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around the clock

Graduates benefit from Jesuit-based approach to student affairs education Collaborating with student affairs professionals at St. Norbert to connect students with the community harnessed her passion for social justice work. “It had never occurred to me to pursue a career in higher education,” Johnson says. “I discovered a personal joy connecting with students and giving them chances to develop their skills, engage in dialogue about ethics and diversity, and see themselves as active citizens.” Re-energized, Johnson enrolled in the College of Education’s master’s program in college student personnel administration. After receiving her degree in 2012, she was hired by the University of Michigan’s Ginsberg Center for Community Service and Learning, where today she advises, trains, and supports students and student groups engaged in community service and social action.

“... the Marquette program

“I love the work,” she says, praising “how the Marquette program prepared me — mind, body and spirit — for this role.”

prepared me — mind, body and spirit

Kids don’t dream of growing up to work in college student personnel administration, or student affairs for short. Yet competent and compassionate student affairs professionals are vital to any college wanting to educate and serve its students. Graduates say the Marquette student affairs program, now celebratimg its 10th anniversary, embodies the deepest professional ethic of their field by hewing closely to fundamental Jesuit values: caring, striving for better and promoting social justice.

— for this role.” — Brianne Johnson, Grad ’12, of the University of Michigan’s Ginsberg Center for Community Service and Learning

Brianne Johnson figured she was heading toward a law career in the nonprofit sector when she graduated from Northwestern University with a bachelor’s degree in anthropology and international studies. But even after giving a graduate program in nonprofit management at Marquette a try, she couldn’t shake the nagging sense she was missing something. So the native of Kingsford, Mich., took a break, signing up with Americorps VISTA. Assigned to St. Norbert College in DePere, Wis., she managed a campus service program linking college students with community volunteer opportunities — and discovered an unexpected new path.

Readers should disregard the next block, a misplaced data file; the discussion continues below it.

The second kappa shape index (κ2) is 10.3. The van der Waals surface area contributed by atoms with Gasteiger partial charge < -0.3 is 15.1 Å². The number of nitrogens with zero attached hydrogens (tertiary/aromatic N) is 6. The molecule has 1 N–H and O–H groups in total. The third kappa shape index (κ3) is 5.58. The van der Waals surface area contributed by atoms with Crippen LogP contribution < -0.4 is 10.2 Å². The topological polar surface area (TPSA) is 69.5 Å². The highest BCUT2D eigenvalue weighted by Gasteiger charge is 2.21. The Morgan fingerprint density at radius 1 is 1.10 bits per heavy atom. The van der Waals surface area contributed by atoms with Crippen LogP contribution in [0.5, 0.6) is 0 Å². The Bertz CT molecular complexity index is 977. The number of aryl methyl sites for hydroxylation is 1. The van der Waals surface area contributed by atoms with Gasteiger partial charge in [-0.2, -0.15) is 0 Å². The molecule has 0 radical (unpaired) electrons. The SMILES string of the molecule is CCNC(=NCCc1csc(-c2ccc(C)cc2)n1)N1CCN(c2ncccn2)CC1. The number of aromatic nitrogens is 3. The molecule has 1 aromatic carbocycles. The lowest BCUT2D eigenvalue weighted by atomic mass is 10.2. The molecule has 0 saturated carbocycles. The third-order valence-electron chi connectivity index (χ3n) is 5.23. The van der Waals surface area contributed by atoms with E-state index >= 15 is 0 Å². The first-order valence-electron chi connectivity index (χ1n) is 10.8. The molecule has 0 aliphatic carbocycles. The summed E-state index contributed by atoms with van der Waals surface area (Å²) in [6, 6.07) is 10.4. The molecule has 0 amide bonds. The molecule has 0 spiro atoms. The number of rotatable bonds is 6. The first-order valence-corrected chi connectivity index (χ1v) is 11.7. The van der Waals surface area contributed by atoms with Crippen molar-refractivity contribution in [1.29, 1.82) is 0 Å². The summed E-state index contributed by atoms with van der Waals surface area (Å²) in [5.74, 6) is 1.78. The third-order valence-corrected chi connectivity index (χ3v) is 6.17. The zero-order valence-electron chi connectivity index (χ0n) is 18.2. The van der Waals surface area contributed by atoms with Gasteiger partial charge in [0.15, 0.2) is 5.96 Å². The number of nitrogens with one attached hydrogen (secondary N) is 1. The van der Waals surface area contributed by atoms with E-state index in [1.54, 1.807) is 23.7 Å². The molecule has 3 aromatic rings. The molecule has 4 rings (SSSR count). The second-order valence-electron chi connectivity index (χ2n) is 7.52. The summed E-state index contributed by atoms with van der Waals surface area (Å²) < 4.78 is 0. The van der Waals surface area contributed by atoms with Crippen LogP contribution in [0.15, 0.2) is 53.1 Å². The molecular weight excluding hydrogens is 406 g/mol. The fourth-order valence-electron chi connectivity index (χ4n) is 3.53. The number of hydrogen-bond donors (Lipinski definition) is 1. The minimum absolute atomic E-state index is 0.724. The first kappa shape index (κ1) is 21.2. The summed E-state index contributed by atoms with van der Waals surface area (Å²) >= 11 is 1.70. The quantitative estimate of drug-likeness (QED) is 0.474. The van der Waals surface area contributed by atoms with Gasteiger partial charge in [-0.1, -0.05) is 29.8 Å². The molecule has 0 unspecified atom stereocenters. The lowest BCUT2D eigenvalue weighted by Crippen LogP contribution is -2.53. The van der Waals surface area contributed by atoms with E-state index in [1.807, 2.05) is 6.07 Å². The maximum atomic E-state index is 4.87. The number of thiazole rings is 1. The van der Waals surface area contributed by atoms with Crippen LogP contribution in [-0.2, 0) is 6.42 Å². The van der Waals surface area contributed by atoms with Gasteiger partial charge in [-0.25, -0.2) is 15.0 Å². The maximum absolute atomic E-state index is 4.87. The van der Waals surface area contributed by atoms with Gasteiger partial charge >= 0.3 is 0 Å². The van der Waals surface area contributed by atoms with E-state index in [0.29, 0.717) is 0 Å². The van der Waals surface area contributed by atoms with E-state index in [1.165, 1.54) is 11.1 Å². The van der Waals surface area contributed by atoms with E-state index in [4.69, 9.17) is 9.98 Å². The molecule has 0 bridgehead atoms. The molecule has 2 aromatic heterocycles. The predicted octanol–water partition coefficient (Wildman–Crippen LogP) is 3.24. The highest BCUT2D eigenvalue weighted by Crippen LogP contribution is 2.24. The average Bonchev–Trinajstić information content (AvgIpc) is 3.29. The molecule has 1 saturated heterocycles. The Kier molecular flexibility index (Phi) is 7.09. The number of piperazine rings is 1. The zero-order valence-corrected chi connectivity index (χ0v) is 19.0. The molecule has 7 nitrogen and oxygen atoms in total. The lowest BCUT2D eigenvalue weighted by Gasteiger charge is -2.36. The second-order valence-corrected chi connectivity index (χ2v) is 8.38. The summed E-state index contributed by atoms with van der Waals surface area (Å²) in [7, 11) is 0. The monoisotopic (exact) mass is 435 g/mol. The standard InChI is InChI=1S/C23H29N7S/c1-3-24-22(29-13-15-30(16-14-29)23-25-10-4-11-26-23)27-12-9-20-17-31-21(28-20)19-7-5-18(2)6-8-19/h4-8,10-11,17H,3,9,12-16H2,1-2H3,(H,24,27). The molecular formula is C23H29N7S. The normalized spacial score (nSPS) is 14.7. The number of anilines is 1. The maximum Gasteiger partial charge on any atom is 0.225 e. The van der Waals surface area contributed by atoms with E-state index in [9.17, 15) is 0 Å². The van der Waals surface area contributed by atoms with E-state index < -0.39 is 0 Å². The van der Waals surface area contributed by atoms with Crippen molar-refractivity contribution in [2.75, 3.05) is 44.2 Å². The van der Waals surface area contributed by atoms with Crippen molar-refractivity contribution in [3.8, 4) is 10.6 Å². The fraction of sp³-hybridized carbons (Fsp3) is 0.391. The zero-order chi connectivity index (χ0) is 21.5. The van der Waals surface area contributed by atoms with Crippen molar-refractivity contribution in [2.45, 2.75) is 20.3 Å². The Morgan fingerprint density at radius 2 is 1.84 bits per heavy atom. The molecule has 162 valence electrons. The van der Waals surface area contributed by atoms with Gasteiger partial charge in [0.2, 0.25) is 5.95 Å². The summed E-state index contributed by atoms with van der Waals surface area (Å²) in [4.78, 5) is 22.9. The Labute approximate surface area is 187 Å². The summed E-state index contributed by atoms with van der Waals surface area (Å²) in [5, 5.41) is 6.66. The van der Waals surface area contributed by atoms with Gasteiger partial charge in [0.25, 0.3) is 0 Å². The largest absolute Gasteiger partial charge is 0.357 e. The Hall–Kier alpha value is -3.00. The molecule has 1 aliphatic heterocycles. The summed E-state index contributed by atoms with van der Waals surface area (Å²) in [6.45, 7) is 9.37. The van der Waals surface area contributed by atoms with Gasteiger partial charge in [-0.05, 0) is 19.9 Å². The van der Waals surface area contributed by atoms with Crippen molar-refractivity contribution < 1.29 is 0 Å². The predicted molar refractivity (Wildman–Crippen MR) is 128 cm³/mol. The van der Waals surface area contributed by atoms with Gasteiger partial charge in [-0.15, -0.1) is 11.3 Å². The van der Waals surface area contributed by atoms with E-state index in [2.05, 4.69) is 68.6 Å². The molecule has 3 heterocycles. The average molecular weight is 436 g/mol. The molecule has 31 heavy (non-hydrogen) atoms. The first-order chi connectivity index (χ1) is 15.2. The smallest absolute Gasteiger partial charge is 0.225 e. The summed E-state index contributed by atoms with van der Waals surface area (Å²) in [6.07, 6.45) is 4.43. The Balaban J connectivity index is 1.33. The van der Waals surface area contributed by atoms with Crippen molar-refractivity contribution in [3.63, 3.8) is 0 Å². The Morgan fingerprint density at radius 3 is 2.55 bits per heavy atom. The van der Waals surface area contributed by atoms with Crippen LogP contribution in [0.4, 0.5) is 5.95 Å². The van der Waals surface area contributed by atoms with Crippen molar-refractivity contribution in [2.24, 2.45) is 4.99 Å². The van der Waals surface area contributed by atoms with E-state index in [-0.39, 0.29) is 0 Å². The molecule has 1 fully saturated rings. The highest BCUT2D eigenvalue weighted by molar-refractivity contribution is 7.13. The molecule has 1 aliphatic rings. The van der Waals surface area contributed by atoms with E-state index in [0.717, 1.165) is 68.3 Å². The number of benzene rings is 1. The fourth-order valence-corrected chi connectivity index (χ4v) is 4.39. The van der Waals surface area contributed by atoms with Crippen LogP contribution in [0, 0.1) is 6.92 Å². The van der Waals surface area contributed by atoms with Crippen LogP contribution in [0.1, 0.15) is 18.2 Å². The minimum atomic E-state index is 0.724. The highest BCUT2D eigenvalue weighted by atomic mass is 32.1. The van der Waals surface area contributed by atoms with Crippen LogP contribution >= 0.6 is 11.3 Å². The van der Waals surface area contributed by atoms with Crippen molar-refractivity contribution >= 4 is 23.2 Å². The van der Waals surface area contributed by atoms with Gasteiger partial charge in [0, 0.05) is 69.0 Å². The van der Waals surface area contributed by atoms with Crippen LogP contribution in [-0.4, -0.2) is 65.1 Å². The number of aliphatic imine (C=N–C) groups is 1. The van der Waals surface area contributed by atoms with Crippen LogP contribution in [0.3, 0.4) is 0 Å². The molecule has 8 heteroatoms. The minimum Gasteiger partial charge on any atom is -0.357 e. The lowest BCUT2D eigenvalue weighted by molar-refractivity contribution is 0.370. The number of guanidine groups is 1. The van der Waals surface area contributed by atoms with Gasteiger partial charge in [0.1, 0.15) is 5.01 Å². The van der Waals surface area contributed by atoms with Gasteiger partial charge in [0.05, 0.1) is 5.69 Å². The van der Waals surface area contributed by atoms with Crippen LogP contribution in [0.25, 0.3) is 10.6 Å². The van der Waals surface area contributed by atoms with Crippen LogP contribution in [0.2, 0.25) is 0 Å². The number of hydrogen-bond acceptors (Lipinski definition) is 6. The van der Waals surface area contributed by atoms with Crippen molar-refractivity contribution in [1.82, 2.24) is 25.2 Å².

“Student affairs professionals now view themselves as educators who significantly contribute to providing seamless learning experiences for students,” writes Rev. Andrew Thon, S.J., a founder of Marquette’s program and one of its two full-time faculty members. His recent short book, The Ignatian Imperative, examines how those Jesuit principles align with the values of the student affairs profession. Marquette’s program not only lives up to that ideal, participants say — it does so with a powerful mixture of theory and practice. Assistantships on campus help many of the students pay part of their costs and, more important, bring to life their classroom studies. “We bring in our own experiences,” says Patrick Schweiger, in his first year as a member of the 2015 class. “I’m not just sitting in the class, but I’m bringing in those real-world interactions that we have.”

Education Magazine 2014  

School of Education 2014 Magazine

Education Magazine 2014  

School of Education 2014 Magazine